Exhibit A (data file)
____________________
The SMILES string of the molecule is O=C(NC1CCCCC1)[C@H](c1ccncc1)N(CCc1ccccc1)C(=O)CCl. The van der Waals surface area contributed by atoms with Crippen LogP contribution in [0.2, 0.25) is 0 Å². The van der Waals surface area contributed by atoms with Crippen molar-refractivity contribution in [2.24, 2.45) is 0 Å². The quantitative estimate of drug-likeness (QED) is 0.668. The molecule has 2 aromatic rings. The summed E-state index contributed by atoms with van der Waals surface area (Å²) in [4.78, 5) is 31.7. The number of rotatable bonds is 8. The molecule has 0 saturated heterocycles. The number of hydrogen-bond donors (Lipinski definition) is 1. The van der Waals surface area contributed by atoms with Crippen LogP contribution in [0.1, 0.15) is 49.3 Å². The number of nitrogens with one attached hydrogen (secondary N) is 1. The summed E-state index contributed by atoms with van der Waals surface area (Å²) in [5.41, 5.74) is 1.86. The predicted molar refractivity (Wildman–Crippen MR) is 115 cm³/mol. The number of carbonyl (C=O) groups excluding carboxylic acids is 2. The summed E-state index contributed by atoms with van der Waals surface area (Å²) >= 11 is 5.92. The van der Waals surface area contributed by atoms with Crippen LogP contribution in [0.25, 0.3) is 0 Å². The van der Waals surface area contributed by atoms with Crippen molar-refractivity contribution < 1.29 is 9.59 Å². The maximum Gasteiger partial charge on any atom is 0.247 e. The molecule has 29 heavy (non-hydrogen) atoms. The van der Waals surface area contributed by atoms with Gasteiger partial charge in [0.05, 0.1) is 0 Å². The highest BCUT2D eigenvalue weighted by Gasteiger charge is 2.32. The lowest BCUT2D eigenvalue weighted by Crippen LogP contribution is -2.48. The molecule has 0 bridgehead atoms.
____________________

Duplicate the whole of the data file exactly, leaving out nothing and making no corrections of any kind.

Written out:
The SMILES string of the molecule is O=C(NC1CCCCC1)[C@H](c1ccncc1)N(CCc1ccccc1)C(=O)CCl. The van der Waals surface area contributed by atoms with Crippen LogP contribution in [0.2, 0.25) is 0 Å². The van der Waals surface area contributed by atoms with Crippen molar-refractivity contribution in [2.24, 2.45) is 0 Å². The quantitative estimate of drug-likeness (QED) is 0.668. The molecule has 2 aromatic rings. The summed E-state index contributed by atoms with van der Waals surface area (Å²) in [4.78, 5) is 31.7. The number of rotatable bonds is 8. The molecule has 0 saturated heterocycles. The number of hydrogen-bond donors (Lipinski definition) is 1. The van der Waals surface area contributed by atoms with Crippen LogP contribution in [0.1, 0.15) is 49.3 Å². The number of nitrogens with one attached hydrogen (secondary N) is 1. The summed E-state index contributed by atoms with van der Waals surface area (Å²) in [5.41, 5.74) is 1.86. The predicted molar refractivity (Wildman–Crippen MR) is 115 cm³/mol. The number of carbonyl (C=O) groups excluding carboxylic acids is 2. The summed E-state index contributed by atoms with van der Waals surface area (Å²) >= 11 is 5.92. The van der Waals surface area contributed by atoms with Crippen LogP contribution in [0.25, 0.3) is 0 Å². The van der Waals surface area contributed by atoms with Crippen molar-refractivity contribution < 1.29 is 9.59 Å². The maximum Gasteiger partial charge on any atom is 0.247 e. The molecule has 29 heavy (non-hydrogen) atoms. The van der Waals surface area contributed by atoms with Gasteiger partial charge in [0.05, 0.1) is 0 Å². The highest BCUT2D eigenvalue weighted by Gasteiger charge is 2.32. The lowest BCUT2D eigenvalue weighted by Crippen LogP contribution is -2.48. The molecule has 0 bridgehead atoms.